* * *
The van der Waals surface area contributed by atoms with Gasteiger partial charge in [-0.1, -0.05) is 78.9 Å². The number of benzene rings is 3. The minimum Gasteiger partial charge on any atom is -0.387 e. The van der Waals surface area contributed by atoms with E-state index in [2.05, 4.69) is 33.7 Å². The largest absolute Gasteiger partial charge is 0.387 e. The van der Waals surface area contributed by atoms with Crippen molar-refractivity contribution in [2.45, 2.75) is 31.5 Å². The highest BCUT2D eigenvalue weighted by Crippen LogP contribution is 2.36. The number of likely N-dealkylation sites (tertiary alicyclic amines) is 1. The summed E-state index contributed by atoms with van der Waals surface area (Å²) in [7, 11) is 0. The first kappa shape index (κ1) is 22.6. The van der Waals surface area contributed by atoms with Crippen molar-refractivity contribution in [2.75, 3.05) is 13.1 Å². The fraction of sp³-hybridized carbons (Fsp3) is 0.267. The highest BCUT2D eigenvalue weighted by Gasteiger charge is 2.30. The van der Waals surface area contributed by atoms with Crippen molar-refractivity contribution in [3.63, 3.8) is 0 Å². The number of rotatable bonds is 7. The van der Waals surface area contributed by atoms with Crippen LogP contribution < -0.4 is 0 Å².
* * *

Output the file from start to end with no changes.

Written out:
The van der Waals surface area contributed by atoms with Gasteiger partial charge in [-0.1, -0.05) is 78.9 Å². The number of benzene rings is 3. The minimum Gasteiger partial charge on any atom is -0.387 e. The van der Waals surface area contributed by atoms with E-state index in [2.05, 4.69) is 33.7 Å². The largest absolute Gasteiger partial charge is 0.387 e. The van der Waals surface area contributed by atoms with Crippen molar-refractivity contribution in [2.45, 2.75) is 31.5 Å². The highest BCUT2D eigenvalue weighted by Crippen LogP contribution is 2.36. The number of likely N-dealkylation sites (tertiary alicyclic amines) is 1. The summed E-state index contributed by atoms with van der Waals surface area (Å²) in [7, 11) is 0. The first kappa shape index (κ1) is 22.6. The van der Waals surface area contributed by atoms with Crippen molar-refractivity contribution in [2.75, 3.05) is 13.1 Å². The fraction of sp³-hybridized carbons (Fsp3) is 0.267. The highest BCUT2D eigenvalue weighted by Gasteiger charge is 2.30. The van der Waals surface area contributed by atoms with Crippen molar-refractivity contribution in [3.63, 3.8) is 0 Å². The number of rotatable bonds is 7. The van der Waals surface area contributed by atoms with Crippen LogP contribution < -0.4 is 0 Å².